Cézanne, Gauguin, Seurat, Van Gogh was name of the inaugural exhibition of the Museum of Modern Art when it opened in the Heckscher Building at 730 Fifth Avenue in Manhattan.
Since its opening—just 9 days after the great Wall Street crash of 1929—the Museum has presented more than 3,500 exhibitions of modern and contemporary art, architecture and design, photography, film, performance, and new media.
I moved from Kansas to NYC in December of 1969. Once in the city, the first organization I joined was the YMCA. That membership was pretty much of a given—the 63rd Street Y was where I lived for the first 6 months of my new life in Manhattan. And most days, as a full-time student, I was in class from 9AM. to 4PM. Nights, after class, I worked in the stock transfer department of Bankers Trust Company on Lexington Avenue.
Although my wallet was razor thin in those days, I did manage to afford a second membership—it was to the Museum of Modern Art. Long before I moved to Manhattan, I’d read about MoMA in The New Yorker and it was the first museum I visited as a new resident of the city. I remember the MoMA exibitions of the 70s vividly. (The first show I saw there was Mark Rothko 1903-1970.)
Now, I can revisit my favorite MoMA exhibitions and learn more. And, so can you.
The Museum of Modern Art’s exhibition history—1929 to the present—is available online. MoMA’s presentations include exhibition catalogues, primary documents, installation views, and an index of participating artists.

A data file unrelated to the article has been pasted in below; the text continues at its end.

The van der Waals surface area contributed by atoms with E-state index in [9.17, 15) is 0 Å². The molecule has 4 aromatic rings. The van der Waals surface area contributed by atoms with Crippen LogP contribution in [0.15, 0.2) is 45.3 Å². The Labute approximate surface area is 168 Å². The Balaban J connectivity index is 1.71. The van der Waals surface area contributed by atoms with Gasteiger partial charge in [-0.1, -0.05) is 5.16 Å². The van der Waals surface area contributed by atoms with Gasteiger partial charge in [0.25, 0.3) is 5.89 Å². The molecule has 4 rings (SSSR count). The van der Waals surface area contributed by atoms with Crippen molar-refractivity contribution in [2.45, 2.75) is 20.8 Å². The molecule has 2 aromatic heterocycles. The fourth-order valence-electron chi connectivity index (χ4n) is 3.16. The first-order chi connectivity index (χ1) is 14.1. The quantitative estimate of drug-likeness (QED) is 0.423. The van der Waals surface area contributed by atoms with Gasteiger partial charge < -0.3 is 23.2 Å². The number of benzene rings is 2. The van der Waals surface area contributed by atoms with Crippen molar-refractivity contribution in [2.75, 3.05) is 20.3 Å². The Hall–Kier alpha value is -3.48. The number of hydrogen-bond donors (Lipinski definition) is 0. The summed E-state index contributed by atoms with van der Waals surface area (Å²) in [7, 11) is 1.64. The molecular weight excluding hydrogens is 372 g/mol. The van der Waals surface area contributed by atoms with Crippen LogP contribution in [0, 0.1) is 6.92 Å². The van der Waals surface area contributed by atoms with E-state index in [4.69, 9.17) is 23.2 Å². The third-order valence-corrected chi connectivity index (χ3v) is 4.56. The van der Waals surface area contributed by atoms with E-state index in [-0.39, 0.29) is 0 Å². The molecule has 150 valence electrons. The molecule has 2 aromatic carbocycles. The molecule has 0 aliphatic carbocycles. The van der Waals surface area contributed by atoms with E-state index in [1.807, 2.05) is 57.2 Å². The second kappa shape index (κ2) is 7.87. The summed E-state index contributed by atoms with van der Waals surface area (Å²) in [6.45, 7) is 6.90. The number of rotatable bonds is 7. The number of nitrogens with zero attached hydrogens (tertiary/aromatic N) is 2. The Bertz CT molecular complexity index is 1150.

The exhibition history can be searched freely, or browsed in a more structured way by exhibition type or time period. Each exhibition page includes a list of participating artists, when available. Artist pages likewise list all of the exhibitions known to have included that artist, along with any of their works in MoMA’s collection online. Exhibition pages may also include installation views, an annotated checklist of included works, press releases, and the full exhibition catalogue. Exhibitions after 1995 may include exhibition subsites—the first of which was produced for Mutant Materials—as well as slideshows, related videos, and commissioned essays.
According to MoMA, The history resource was conceived and developed as a living archive rather than a one-off publication. Some exhibition pages have the full range of available materials, while others are limited to core information. The history will be continually updated, with new and upcoming shows appearing as soon as they are added to their calendar.
The exhibition history materials were compiled by a team of archivists who processed over 22,000 folders of exhibition records dating from 1929 to 1989. The Archives will process records from 1990 to 2000 over the next three years. Currently, more than 800 film series from the past decade are online, but not yet included are thousands of film series presented by MoMA’s Department of Film over its 80-year history. These records will be added in a future phase of the project, as will a history of performance art at The Museum of Modern Art and MoMA PS1 and an exhibition history of MoMA PS1.
Learn more about the Museum of Modern Art’s exhibition history.
Finally, it’s important to note that funding for the processing of The Museum of Modern Art exhibition records was generously provided by the Leon Levy Foundation.